Note: Where available, the PDF/Word icon below is provided to view the complete and fully formatted document
 Download Current HansardDownload Current Hansard   

Previous Fragment    Next Fragment
Thursday, 5 April 1984
Page: 1349

(Question No. 645)


Senator Colston asked the Minister representing the Minister for Defence, upon notice, on 16 December 1983:

(1) Were the two Royal Australian Air Force jets which collided on 15 December 1983 being used for aerobatic practice; if so, why is this dangerous activity fostered by the RAAF.


Senator Gareth Evans —The Minister for Defence has provided the following answer to the honourable senator's question:

(1) The two RAAF jets which collided on 15 December 1983 were being flown by members of the RAAF Roulettes formation aerobatic team on an authorised training flight. Aerobatics and formation flying are important parts of military flying and are practised by training and operational elements of the RAAF. During pilot training, aerobatics are introduced early in the flying training syllabus to teach the student to control the aircraft accurately and competently in all flight attitudes. Operationally, complex aerobatic manoeuvres are flown to exploit the operational capabilities of aircraft and their weapons.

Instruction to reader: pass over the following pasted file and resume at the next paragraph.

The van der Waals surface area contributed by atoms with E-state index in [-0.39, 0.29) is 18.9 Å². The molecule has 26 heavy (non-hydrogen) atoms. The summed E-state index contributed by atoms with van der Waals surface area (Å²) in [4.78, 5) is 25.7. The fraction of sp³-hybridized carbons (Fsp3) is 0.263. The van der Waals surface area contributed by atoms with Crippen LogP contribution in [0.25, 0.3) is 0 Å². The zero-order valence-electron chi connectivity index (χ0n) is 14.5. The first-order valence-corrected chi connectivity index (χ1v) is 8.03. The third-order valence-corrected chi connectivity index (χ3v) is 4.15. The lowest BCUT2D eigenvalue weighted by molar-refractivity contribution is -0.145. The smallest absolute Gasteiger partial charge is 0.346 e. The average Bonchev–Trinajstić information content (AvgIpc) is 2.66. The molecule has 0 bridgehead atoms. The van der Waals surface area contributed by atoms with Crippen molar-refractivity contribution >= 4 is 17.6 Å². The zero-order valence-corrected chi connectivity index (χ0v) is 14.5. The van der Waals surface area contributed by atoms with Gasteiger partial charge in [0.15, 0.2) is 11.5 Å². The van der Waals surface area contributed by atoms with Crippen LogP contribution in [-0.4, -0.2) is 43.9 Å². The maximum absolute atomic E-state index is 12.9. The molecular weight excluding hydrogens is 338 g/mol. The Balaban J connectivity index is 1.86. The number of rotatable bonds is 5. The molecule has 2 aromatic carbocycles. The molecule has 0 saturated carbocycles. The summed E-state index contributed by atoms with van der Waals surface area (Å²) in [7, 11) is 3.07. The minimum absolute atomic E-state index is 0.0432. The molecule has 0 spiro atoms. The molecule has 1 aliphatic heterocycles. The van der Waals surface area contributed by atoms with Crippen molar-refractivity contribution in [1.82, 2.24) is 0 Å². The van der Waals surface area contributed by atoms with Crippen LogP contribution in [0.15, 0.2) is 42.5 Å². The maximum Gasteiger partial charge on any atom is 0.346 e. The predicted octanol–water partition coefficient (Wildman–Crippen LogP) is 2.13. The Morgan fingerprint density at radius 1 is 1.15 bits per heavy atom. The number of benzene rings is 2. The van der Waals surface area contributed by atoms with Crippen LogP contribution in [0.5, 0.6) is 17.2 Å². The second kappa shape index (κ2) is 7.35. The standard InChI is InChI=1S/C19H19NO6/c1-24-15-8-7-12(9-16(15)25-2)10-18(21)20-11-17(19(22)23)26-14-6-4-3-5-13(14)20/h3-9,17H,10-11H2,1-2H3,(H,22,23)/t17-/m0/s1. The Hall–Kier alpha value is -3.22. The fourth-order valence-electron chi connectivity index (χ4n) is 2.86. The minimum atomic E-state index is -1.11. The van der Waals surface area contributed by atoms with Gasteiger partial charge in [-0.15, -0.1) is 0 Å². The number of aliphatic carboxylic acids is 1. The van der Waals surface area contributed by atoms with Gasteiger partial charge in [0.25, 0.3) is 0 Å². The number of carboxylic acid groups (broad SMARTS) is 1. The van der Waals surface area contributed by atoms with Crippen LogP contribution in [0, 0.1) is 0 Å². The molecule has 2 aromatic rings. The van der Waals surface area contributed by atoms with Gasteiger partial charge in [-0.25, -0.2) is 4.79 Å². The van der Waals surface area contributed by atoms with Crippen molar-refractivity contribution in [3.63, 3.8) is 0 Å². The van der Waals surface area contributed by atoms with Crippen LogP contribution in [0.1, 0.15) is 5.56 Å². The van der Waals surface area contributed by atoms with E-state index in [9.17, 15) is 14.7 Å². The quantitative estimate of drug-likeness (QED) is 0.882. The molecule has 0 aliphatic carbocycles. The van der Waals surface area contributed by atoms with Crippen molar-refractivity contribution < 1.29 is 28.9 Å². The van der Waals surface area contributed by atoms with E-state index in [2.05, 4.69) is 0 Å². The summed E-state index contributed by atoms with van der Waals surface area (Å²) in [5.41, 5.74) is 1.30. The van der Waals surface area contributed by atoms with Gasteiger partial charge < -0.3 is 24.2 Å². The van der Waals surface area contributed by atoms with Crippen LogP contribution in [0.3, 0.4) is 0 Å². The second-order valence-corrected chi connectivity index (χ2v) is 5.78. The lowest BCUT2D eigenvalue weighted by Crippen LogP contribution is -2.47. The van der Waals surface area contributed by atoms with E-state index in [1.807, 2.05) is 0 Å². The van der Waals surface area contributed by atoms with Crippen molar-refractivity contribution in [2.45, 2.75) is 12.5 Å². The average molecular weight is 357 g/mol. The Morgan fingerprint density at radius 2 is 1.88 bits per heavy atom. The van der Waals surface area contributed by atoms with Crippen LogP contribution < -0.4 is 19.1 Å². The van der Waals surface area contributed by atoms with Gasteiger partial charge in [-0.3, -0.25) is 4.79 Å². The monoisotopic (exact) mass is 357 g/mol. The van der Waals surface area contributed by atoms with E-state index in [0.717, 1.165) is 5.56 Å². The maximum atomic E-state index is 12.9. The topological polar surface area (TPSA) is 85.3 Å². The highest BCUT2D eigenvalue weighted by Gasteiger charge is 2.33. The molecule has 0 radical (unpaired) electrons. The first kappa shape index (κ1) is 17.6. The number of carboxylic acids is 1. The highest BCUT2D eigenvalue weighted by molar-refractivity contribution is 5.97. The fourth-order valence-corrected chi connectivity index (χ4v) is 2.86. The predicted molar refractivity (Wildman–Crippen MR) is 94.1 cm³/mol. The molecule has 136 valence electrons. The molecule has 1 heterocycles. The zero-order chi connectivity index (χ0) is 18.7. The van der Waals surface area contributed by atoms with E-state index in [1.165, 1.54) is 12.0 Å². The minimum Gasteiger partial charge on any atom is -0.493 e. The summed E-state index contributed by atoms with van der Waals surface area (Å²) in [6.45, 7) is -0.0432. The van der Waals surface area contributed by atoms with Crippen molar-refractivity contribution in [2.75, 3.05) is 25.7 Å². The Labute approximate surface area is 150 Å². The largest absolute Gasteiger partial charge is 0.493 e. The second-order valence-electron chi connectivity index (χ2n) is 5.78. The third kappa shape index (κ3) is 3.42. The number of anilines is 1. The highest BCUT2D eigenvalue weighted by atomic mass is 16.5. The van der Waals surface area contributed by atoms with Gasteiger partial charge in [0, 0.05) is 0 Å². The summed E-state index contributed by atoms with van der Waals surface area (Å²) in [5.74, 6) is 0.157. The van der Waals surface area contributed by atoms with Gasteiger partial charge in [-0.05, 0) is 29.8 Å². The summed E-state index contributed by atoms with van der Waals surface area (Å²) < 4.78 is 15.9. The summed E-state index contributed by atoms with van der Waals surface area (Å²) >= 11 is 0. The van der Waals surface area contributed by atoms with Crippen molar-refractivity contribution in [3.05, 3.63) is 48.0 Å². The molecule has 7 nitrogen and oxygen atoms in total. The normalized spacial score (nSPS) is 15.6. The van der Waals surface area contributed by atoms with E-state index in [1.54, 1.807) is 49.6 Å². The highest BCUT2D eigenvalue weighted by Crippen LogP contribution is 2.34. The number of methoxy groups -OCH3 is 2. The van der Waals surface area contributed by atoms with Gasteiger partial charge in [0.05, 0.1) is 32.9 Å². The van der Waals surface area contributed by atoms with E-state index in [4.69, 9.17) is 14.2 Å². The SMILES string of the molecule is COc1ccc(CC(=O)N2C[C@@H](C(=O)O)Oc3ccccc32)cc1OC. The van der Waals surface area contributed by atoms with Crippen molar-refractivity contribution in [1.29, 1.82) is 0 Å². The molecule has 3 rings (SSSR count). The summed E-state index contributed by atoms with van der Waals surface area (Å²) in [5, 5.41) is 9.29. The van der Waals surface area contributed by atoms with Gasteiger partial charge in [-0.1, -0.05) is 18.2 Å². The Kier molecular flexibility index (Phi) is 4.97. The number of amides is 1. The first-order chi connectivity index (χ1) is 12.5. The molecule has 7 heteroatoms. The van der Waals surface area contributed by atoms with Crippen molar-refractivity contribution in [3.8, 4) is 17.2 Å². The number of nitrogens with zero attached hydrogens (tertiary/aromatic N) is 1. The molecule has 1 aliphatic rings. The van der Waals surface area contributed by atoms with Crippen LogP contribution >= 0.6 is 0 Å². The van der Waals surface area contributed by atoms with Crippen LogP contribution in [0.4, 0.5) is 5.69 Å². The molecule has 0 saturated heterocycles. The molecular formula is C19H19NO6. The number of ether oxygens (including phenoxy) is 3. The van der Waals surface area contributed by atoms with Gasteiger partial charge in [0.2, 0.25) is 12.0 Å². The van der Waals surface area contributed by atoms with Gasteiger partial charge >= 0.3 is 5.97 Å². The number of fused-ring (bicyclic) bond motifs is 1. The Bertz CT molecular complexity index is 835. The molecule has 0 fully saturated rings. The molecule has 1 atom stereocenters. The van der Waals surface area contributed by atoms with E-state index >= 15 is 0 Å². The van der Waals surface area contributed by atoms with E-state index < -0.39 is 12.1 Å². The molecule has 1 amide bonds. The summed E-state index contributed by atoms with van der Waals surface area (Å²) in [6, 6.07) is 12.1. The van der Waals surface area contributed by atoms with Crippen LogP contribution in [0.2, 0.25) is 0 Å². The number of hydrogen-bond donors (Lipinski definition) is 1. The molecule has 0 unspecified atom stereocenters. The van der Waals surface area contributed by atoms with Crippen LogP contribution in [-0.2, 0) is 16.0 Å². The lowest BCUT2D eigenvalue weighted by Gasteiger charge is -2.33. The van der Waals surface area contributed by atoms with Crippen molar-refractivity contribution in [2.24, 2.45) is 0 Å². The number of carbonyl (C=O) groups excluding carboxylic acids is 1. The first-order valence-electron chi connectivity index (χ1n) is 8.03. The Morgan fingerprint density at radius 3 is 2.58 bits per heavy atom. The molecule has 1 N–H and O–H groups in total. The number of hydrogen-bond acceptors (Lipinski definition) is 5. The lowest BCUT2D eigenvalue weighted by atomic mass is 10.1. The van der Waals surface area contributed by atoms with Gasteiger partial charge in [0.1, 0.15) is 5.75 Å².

The Roulettes, which are formed from experienced instructor pilots from the RAAF Central Flying School, combine aerobatic and formation skills to provide a display team to personify the skills and professionalism of the RAAF to the general public on occasions of significance.